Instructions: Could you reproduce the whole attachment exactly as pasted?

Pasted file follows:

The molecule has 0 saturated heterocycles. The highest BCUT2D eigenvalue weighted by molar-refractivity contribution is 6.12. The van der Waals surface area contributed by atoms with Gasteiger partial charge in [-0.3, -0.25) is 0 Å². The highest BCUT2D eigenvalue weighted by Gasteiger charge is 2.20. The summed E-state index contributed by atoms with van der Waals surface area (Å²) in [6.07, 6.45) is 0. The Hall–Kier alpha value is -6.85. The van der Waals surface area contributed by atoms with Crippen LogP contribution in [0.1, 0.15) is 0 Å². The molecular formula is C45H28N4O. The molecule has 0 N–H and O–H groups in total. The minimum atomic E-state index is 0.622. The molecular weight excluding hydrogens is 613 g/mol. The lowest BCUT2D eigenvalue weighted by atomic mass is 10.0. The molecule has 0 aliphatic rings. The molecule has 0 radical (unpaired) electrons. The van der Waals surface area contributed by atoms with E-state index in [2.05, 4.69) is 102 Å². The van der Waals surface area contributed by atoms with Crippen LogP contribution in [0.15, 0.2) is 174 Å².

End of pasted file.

The molecule has 0 saturated heterocycles. The highest BCUT2D eigenvalue weighted by molar-refractivity contribution is 6.12. The van der Waals surface area contributed by atoms with Gasteiger partial charge in [-0.3, -0.25) is 0 Å². The highest BCUT2D eigenvalue weighted by Gasteiger charge is 2.20. The summed E-state index contributed by atoms with van der Waals surface area (Å²) in [6.07, 6.45) is 0. The Hall–Kier alpha value is -6.85. The van der Waals surface area contributed by atoms with Crippen LogP contribution in [0.1, 0.15) is 0 Å². The molecular formula is C45H28N4O. The molecule has 0 N–H and O–H groups in total. The minimum atomic E-state index is 0.622. The molecular weight excluding hydrogens is 613 g/mol. The lowest BCUT2D eigenvalue weighted by atomic mass is 10.0. The molecule has 0 aliphatic rings. The molecule has 0 radical (unpaired) electrons. The van der Waals surface area contributed by atoms with E-state index in [2.05, 4.69) is 102 Å². The van der Waals surface area contributed by atoms with Crippen LogP contribution in [0.15, 0.2) is 174 Å².